1 and his train had taken siding and
was waiting for another train to
pass. The farmer claims the crew
' was in his melon patch. The sto
! ries of the crew and farmer differ,
j Ambs died early yesterday morn
ing. He was a nephew of A. Grimm
of this city.
"Blazing the Trail" Gem tonight
(Thursday.) A story in pictures
one we oil enjoy, 3 reels.
1 E .-.J . k
Interesting News Concerning the
This Column Closes Promptly at !
9 A. M. Each Wednesday. !
On account of the Convention at i
the Christian Church there will be!
no mid week prayer service. The
pastor hopes his people will attend
the convention, I
Suuday 9:42 a. m. Bible school.
Regular preaching services at 11 a.
m. and 7:30 p. rn.
P. D. Brown.
Preaching at Presbyterian church
next Sunday at 11 a.m. and 7:30
p. m. by Rev. Dr. McNair.
Sunday School at 9:45 a. m.
Prayer meeting at 7:30 p. m.
ST. JUDES CHURCH.
Rev. Charles A. Eaton, Rector.
The Fifteenth Sunday after Trini
ty. 7 a. m. The Holy Communion.
9:30 a. m. Sunday School.
10:45 a. m. The Holy Communion
Preacher: The Rev. Arthur Brit
tain, rector of S. John's church, St.
Bible School 9:45.
The public cordially invited to be
present. W. Garnet Alcorn.
The Monroe County meeting of
the Christian church opened Tues
day evening 7:45. There was a good
attendance of the local membership
and several delegates and visitors
and speakers from other churches
in and out of the counties. The
opening address was delivered by
Rev. J. K. Reid of Palmyra. His
subject was "The Triumphant
Church." It was a splendid address,
simple but optimistic and served as
a very suitable opening to the con
convention. There are in the coun
ty some 19 churches and nearly as
many Bible Schools. Many of these
churches have no pastors and are
therefore not very strong. The
stronger ones support pastors, full,
fourth and half time as they are
able Reports of growth or decrease
will be made during the convention .
Prof. H. M. Gam of Canton, will
speak on Wednesday morning as will
Rev. R. B. Briney of Kansas City
and former pastor of the church in
Prayer service this evening at
7:30. Subject: "When to Become
Sabbath Bible School 9:45 a. m.
Preaching at 11 a m. Subject: "The
Three Crowns" James 1:12. Even
ing service at 7:30 opening with a
song service followed by a short
sermon from Jer. 8:20.
Come and enjoy these services
DR. J. W. SMITH.
At the recent session of confer
ence Rev. W. P. Wynn was assign
ed to Arch Street Church at Hanni
bal for the ensuing year. During
the time Rev. Wynn and his
estimable wife have been in our
midst they have made many
friends all of whom wish them great
success in their new field of labor.
1 A Most Excellent Program Selected
For 1913 -To Be Held
Aug.. 24 to 31.
The Monroe City Chautauqua As
sociation has selected a most excel
lent program for 1913. There will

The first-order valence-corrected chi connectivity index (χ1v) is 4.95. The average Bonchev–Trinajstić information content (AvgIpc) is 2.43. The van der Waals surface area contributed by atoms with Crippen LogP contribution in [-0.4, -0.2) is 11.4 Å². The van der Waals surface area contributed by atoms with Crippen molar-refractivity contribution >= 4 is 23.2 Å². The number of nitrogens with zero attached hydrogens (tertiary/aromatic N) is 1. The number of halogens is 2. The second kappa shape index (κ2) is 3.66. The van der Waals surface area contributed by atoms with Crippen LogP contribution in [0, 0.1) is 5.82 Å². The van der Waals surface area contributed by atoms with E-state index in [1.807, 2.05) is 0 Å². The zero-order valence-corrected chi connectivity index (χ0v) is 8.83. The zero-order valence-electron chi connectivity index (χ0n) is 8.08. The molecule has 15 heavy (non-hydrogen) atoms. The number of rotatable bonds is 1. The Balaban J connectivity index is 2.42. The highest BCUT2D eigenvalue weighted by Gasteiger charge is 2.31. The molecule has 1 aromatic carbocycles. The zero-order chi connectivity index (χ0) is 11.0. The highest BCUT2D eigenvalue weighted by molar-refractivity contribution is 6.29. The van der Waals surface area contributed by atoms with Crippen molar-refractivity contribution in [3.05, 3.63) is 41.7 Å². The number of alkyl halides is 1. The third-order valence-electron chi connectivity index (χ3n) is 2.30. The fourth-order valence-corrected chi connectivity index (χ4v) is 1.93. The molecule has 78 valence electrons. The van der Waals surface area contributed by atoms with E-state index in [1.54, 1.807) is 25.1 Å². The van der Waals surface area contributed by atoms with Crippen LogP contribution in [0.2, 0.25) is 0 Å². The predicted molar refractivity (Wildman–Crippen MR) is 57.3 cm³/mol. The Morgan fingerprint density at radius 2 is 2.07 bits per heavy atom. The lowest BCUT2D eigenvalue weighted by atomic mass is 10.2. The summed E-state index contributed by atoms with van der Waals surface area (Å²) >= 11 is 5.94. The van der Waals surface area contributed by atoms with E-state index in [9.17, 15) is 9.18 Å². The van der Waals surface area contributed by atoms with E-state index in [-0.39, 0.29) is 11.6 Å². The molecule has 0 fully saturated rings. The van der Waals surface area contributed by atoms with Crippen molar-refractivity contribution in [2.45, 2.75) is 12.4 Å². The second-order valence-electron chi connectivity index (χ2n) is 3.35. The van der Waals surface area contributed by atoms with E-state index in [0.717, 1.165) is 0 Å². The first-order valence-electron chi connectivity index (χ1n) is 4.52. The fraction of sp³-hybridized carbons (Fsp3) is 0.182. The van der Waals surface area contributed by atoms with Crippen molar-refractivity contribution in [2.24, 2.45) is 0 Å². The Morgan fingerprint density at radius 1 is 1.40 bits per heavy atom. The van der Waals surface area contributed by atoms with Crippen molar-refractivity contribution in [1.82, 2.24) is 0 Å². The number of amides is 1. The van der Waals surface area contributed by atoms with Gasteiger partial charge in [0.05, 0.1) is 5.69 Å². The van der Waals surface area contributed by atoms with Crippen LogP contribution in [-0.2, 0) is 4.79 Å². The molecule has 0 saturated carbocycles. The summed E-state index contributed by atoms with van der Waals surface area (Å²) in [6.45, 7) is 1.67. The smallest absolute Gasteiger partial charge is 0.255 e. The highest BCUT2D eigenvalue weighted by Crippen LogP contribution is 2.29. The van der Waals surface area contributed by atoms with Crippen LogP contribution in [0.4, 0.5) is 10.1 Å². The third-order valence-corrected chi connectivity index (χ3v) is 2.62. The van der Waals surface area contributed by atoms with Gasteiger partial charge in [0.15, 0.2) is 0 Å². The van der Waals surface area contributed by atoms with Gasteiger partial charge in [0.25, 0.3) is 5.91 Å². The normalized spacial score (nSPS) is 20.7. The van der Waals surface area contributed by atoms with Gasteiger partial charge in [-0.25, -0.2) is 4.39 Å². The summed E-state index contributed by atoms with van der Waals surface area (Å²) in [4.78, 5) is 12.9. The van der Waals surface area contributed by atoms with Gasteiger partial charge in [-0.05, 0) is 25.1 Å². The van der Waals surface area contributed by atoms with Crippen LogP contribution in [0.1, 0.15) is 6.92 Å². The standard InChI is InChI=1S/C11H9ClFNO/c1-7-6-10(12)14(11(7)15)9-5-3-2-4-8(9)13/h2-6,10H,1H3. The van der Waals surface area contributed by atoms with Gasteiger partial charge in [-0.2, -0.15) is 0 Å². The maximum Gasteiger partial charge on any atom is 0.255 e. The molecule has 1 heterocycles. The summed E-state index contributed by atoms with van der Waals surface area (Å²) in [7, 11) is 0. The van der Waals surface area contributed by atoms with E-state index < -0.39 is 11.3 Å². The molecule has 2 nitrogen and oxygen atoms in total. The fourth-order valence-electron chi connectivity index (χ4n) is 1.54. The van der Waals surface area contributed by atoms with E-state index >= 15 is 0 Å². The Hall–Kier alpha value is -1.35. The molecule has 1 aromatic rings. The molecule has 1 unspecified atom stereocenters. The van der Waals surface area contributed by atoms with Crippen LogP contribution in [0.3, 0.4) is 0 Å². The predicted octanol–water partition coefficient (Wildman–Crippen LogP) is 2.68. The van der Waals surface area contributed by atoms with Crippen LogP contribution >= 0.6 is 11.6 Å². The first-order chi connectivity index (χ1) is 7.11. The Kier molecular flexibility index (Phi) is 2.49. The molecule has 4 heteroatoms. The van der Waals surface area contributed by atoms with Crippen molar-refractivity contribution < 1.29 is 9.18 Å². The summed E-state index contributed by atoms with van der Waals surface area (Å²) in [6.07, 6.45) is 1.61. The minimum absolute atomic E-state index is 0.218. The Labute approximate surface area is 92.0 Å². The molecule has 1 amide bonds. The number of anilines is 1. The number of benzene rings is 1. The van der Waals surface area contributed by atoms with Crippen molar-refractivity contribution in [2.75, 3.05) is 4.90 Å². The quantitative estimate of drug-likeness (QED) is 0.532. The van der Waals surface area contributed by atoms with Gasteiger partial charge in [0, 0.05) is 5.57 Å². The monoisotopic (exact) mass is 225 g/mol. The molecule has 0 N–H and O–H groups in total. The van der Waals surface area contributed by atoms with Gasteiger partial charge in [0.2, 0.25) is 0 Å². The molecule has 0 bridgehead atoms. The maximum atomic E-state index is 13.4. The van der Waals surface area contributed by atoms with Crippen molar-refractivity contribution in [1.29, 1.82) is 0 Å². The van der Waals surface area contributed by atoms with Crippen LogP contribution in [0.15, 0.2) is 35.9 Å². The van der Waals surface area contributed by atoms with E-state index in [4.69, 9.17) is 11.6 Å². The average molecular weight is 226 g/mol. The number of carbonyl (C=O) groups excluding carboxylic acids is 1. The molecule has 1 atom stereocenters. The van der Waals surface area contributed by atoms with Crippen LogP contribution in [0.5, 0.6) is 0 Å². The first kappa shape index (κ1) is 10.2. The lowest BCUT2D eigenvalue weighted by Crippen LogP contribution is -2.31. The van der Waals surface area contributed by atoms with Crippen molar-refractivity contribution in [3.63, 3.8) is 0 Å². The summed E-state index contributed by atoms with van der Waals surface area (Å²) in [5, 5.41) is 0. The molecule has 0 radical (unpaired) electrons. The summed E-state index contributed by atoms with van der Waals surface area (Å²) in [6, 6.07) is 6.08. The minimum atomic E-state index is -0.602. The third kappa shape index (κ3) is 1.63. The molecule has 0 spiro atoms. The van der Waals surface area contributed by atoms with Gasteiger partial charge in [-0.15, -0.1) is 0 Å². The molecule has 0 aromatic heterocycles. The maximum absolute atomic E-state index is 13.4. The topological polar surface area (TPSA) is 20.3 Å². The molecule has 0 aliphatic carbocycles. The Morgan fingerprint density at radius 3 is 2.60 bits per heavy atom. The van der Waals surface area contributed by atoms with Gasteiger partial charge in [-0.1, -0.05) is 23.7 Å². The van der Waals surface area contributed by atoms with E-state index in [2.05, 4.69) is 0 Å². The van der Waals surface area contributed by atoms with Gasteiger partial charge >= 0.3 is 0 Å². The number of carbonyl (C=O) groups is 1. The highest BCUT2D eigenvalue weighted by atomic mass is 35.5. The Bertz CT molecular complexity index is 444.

be good music, great lectures, splen
did entertainment and everybody
will find something that will please.
On account of contracts not being
signed for all attractions the Demo
crat does not publish program this
week, but will do so at earliest pos
sible date. The time set for the
1913 Chautauqua is Aug. 24 to 31
both dates dates inclusive. Lend
all the aid you possibly can to
make the 1913 Monroe City Chau
tauqua the most successful. The
program committee have sure se
lected wisely. There will notbe so
much music and more lectures and
entertainments than were on the
1912 program. All in all we be
lieve that the program selected
for next year will be the most pop
ular ever given our people. Make
your arrangements to attend and
have your friends attend. All are
going to be pleased.
The ninety-sixth annual session of
the M. E. Church, South convened
at Shelbina on Wednesday of last
week and continued until Monday
morning. Bishop Mouzon of Texas
presided Rev. C. C. Grimes statis
tical secretary submitted a report
showing the church membership of
the Missouri Conference (tbat part
of Missouri north of the River) to
be 48,364 with 36.621 enrolled in
the Sunday Schools, and owns prop
erty worth $1,514,450.
The conference will be held next
year at St. Charles. The session
closed with reading the appoint
ments for the ensuing year.
Following were the appoint
ments for the Hannibal District:
Presiding elder, H. D. Thompson;
Canton, F. Marvin: Hannibal, Arch
Street, W. P. Wynn; Hannibal. Park
C. N. Broadhurst; Hunnewell ct., R.
O. Tripplett; Kahoka ct., Thompson
Penn, supply; LaBelle ct., A. G.
Ryan; LaGrange ct., N. F. Johnso n:
Lewistown ct.. M. L. Shemwell;
Monroe City station. J. H. Hubbard;
Monroe City ct., F. P. Haynes; Mon-
ticello ct, J. G. Bell; New Lond on
and Hydesburg, W. N. Giddens; Nov
elty ct . B. B. Harvey supply; Oak
wood ct., W. S Rooker; Palmyra
station. W. N. Alexander; Palmyra
ct., E. D. Watson; Perry ct.. J. J.
Matney, supply; Shelbyville station
J. A. Mumpower; Shelbyville ct., B
F. Leake; Wayland ct., to be sup
plied; professor Vanderbilt universi
ty. W. O. E. Brown.
Other preachers known in Mon
roe City were appointed to work as
Robert White, Brunswick; C. W.
Hurley. Hale; J. A. Snarr. Confer
ence Sunday school secretary; M. F.
Crow, Salisbury; J. O. Whitworth,
Lineville; V. O. White, Clarence; J.
M. Hornback, Granville; I. T. Nash
Shelbina; E. E. Bostwick, Montgom- '
ery City; S. H. Milam, Bellflower; E.
L. Rutledge. Clarksville; T. P. Mid
dleton. Agency; Robert Holliday,
Elmo; H. C. Bolen, Olive St, St.
Joseph; D. F. Bone, Spruce St., St.
Joseph; G. A. Lehnhoff was trans
ferred to Texas.